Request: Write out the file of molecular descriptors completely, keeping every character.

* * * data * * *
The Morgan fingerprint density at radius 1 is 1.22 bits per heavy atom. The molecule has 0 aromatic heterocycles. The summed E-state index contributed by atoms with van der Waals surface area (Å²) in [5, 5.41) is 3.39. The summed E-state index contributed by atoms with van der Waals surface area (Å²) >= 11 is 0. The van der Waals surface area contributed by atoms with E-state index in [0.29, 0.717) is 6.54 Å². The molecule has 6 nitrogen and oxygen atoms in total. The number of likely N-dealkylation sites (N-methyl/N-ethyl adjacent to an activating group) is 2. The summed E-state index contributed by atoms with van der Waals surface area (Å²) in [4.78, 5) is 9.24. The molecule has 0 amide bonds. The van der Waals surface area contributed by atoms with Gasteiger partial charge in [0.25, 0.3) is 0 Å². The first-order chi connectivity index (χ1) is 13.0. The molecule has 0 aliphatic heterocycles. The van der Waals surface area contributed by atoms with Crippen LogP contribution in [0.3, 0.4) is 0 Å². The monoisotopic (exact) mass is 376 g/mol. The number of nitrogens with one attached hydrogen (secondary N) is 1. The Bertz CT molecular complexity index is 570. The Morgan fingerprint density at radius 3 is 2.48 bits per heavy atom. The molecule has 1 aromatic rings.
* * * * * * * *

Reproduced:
The Morgan fingerprint density at radius 1 is 1.22 bits per heavy atom. The molecule has 0 aromatic heterocycles. The summed E-state index contributed by atoms with van der Waals surface area (Å²) in [5, 5.41) is 3.39. The summed E-state index contributed by atoms with van der Waals surface area (Å²) >= 11 is 0. The van der Waals surface area contributed by atoms with E-state index in [0.29, 0.717) is 6.54 Å². The molecule has 6 nitrogen and oxygen atoms in total. The number of likely N-dealkylation sites (N-methyl/N-ethyl adjacent to an activating group) is 2. The summed E-state index contributed by atoms with van der Waals surface area (Å²) in [4.78, 5) is 9.24. The molecule has 0 amide bonds. The van der Waals surface area contributed by atoms with Gasteiger partial charge in [0.25, 0.3) is 0 Å². The first-order chi connectivity index (χ1) is 13.0. The molecule has 0 aliphatic heterocycles. The van der Waals surface area contributed by atoms with Crippen LogP contribution in [0.3, 0.4) is 0 Å². The monoisotopic (exact) mass is 376 g/mol. The number of nitrogens with one attached hydrogen (secondary N) is 1. The Bertz CT molecular complexity index is 570. The Morgan fingerprint density at radius 3 is 2.48 bits per heavy atom. The molecule has 1 aromatic rings.